Sunday 25 February 2018

Are we complicit in the damaging system we keep asylum seekers in?

The continued existence of a system which isolates, institutionalises and traumatises families echoes all too familiarly our history of failing to care for those most vulnerable.

Families wait on average up to three years to have their case heard
Families wait on average up to three years to have their case heard

Orla Tinsley

Some years ago a new hotel was built opposite the Arts centre on the main street of Newbridge, Co.Kildare. It's sleek modern architecture, and the promise of employment it created, sent ripples of spirited gossip throughout the town.

At the height of the Celtic Tiger the hotel was a proud symbol of the ever changing landscape on a main street populated by small businesses. However, overnight, the spirited chatter stopped. As a teenager watching at the time the positivity seemed to be replaced by an uncomfortable and complex mixture of anger, frustration and pity.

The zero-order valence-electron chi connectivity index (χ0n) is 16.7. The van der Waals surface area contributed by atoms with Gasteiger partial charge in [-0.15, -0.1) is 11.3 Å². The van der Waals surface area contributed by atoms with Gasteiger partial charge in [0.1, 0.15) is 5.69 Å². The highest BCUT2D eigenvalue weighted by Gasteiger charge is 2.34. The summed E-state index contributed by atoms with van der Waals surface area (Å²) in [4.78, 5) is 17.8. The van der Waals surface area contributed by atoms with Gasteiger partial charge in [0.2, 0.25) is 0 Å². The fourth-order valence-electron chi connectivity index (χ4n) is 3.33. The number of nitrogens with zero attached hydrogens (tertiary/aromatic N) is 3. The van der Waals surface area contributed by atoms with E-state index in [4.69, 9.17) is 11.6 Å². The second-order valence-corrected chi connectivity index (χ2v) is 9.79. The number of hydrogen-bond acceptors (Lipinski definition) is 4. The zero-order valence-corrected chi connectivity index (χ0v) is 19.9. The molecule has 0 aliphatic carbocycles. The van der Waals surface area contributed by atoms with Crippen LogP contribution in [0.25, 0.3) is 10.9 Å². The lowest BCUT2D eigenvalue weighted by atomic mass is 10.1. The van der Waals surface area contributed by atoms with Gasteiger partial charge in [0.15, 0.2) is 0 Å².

Some people were aggressive about it, others lamented the loss of the new business and many were just sympathetic to the situation and went on about their lives. It was the early noughties and the promising hotel had been converted into one of Ireland's many privately run Direct Provision centres.

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